Monthly Archives: June 2012

The Brief History of the Dead by Kevin Brockmeier

The City is inhabited by the recently departed, who reside there only as long as they remain in the memories of the living. Among the current residents of this afterlife are Luka Sims, who prints the only newspaper in the City, with news from the other side; Coleman Kinzler, a vagrant who speaks the cautionary words of God; and Marion and Phillip Byrd, who find themselves falling in love again after decades of marriage.

On Earth, Laura Byrd is trapped by extreme weather in an Antarctic research station. She’s alone and unable to contact the outside world: her radio is down and the power is failing. She’s running out of supplies as quickly as she’s running out of time. (Synopsis source: amazon.com)

The Brief History of the Recently Dead had the appearance of a soft sci-fi novel with literary inclinations, which caught my interest and urged me to look past its bland premise: a pleasantly mundane, purgatorial afterlife set against a harrowing, painful earthly existence. I was therefore disappointed to find that the most interesting thing about The Brief History turned out to be that rather uninspiring premise. The City is entertaining enough, but when the novelty of Brockmeier’s afterlife concept wears off, it becomes a dull read, in large part because Brockmeier fails to generate empathy for his already dead characters or insert meaning into their existences. There is no reason why the reader should care that any of these people still exist, or are doomed to soon not exist. They are not interesting human beings; they do not have fates, destinies, or concerns which need to be addressed.

Yet The Brief History is at its most boring when it chronicles Laura Byrd’s ill-fated trek towards death. As she slowly comes to the realization that an epidemic has left her alone on Earth, Laura questions her existence, drifts through a series of mundane childhood memories, and plays word association games. She also speculates about the role of the corporation she worked for in the epidemic, which is intended (probably) to create some sort of existential crisis but fails to do so. Laura is no more interesting than the people in The City. Alone, unaffected by the madness, genius, or tragedy that makes the internal journey of an isolated character memorable, Laura is like a performer who stands in the middle of a spotlight and does nothing.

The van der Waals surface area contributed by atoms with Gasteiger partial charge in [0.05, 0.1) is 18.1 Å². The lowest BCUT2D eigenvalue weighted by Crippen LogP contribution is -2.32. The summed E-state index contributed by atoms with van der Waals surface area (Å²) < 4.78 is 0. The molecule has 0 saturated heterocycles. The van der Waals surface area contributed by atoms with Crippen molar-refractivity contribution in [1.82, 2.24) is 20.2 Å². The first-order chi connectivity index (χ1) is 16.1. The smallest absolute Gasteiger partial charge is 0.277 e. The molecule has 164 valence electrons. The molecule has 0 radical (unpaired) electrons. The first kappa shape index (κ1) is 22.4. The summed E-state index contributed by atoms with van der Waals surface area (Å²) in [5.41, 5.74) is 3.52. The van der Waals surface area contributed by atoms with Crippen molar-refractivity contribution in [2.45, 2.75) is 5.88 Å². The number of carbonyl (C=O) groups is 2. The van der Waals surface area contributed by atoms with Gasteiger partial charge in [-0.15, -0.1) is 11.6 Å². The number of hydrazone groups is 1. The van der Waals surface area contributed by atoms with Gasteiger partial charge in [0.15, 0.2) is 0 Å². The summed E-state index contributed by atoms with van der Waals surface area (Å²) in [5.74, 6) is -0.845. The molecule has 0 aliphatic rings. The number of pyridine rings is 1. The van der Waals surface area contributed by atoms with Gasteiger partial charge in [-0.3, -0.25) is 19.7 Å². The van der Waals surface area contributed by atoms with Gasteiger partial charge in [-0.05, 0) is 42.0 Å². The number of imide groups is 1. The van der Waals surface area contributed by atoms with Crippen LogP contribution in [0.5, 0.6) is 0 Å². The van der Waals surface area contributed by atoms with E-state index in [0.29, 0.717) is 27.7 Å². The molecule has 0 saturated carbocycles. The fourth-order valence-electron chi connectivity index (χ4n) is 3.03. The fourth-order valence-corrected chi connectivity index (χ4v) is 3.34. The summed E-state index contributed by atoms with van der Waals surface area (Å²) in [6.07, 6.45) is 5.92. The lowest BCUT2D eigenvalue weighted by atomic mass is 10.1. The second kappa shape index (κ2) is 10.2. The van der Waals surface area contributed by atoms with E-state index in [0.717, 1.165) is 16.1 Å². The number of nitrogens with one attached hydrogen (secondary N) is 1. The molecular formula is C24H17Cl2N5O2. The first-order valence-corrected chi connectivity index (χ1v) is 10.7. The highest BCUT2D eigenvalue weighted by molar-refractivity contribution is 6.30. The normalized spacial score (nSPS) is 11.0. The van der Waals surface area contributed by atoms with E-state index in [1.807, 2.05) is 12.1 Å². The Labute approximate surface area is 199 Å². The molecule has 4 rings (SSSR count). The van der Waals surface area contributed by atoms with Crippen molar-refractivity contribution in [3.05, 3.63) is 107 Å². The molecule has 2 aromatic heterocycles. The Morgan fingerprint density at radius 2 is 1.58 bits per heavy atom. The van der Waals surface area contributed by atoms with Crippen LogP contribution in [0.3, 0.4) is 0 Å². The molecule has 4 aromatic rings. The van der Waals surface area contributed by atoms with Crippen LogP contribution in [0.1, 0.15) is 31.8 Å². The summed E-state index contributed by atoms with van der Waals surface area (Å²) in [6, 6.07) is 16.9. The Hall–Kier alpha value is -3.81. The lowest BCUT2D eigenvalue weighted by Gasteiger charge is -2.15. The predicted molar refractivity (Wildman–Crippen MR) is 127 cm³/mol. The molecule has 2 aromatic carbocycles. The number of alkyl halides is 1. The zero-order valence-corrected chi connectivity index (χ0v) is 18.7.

The Brief History of the Dead fails most deeply when it forgets that a novel must give a reader some reason to keep going. In other words, The Brief History required momentum which it did not have. There is no suspense in The Brief History. There is no need for closure. No cliff-hanger. No mystery. And, though it appeared that there might be one near the end, no literary meaning either. It seemed inevitable that Laura would die. That when she did die, the City would probably disappear. I waited for that to mean something within Brockmeier’s grand scheme of existence, but it did not. Not a very satisfying conclusion to a novel that answers few questions and seems to pose even less.

Not recommended 

The Virgin Suicides by Jeffrey Eugenides

In a quiet suburb of Detroit, the five Lisbon sisters–beautiful, eccentric, and obsessively watched by the neighborhood boys–commit suicide one by one over the course of a single year. As the boys observe them from afar, transfixed, they piece together the mystery of the family’s fatal melancholy, in this hypnotic and unforgettable novel of adolescent love, disquiet, and death. Jeffrey Eugenides evokes the emotions of youth with haunting sensitivity and dark humor and creates a coming-of-age story unlike any of our time. (Synopsis source: www.amazon.com)